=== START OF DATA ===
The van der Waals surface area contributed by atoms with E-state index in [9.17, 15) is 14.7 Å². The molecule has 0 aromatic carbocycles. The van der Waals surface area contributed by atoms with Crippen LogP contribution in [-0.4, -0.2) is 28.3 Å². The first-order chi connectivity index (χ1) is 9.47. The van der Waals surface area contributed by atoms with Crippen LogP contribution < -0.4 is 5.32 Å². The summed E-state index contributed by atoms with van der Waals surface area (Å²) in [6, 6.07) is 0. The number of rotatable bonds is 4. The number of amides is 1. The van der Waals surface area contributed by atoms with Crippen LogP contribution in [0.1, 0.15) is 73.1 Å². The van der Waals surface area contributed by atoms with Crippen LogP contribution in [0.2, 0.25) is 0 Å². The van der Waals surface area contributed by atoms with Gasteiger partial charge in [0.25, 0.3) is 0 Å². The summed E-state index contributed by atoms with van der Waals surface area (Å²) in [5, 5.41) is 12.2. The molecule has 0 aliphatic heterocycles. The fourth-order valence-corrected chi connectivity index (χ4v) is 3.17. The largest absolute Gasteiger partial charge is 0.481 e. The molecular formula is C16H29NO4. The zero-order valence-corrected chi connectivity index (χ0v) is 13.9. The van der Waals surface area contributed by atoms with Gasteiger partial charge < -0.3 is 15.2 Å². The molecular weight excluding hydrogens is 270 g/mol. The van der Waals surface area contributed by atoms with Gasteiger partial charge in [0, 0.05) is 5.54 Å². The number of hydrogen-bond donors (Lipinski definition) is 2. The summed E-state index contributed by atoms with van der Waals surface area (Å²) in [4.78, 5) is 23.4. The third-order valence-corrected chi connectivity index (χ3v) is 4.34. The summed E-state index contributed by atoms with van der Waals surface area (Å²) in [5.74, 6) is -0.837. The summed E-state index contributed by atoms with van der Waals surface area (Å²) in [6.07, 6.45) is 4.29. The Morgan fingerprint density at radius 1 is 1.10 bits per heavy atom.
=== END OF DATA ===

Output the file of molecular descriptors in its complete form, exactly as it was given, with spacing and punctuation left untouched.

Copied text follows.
The van der Waals surface area contributed by atoms with E-state index in [9.17, 15) is 14.7 Å². The molecule has 0 aromatic carbocycles. The van der Waals surface area contributed by atoms with Crippen LogP contribution in [-0.4, -0.2) is 28.3 Å². The first-order chi connectivity index (χ1) is 9.47. The van der Waals surface area contributed by atoms with Crippen LogP contribution < -0.4 is 5.32 Å². The summed E-state index contributed by atoms with van der Waals surface area (Å²) in [6, 6.07) is 0. The number of rotatable bonds is 4. The number of amides is 1. The van der Waals surface area contributed by atoms with Crippen LogP contribution in [0.1, 0.15) is 73.1 Å². The van der Waals surface area contributed by atoms with Crippen LogP contribution in [0.2, 0.25) is 0 Å². The van der Waals surface area contributed by atoms with Gasteiger partial charge in [0.25, 0.3) is 0 Å². The summed E-state index contributed by atoms with van der Waals surface area (Å²) in [5, 5.41) is 12.2. The molecule has 0 aliphatic heterocycles. The fourth-order valence-corrected chi connectivity index (χ4v) is 3.17. The largest absolute Gasteiger partial charge is 0.481 e. The molecular formula is C16H29NO4. The zero-order valence-corrected chi connectivity index (χ0v) is 13.9. The van der Waals surface area contributed by atoms with Gasteiger partial charge < -0.3 is 15.2 Å². The molecular weight excluding hydrogens is 270 g/mol. The van der Waals surface area contributed by atoms with Gasteiger partial charge in [0, 0.05) is 5.54 Å². The number of hydrogen-bond donors (Lipinski definition) is 2. The summed E-state index contributed by atoms with van der Waals surface area (Å²) in [4.78, 5) is 23.4. The third-order valence-corrected chi connectivity index (χ3v) is 4.34. The summed E-state index contributed by atoms with van der Waals surface area (Å²) in [5.74, 6) is -0.837. The summed E-state index contributed by atoms with van der Waals surface area (Å²) in [6.07, 6.45) is 4.29. The Morgan fingerprint density at radius 1 is 1.10 bits per heavy atom.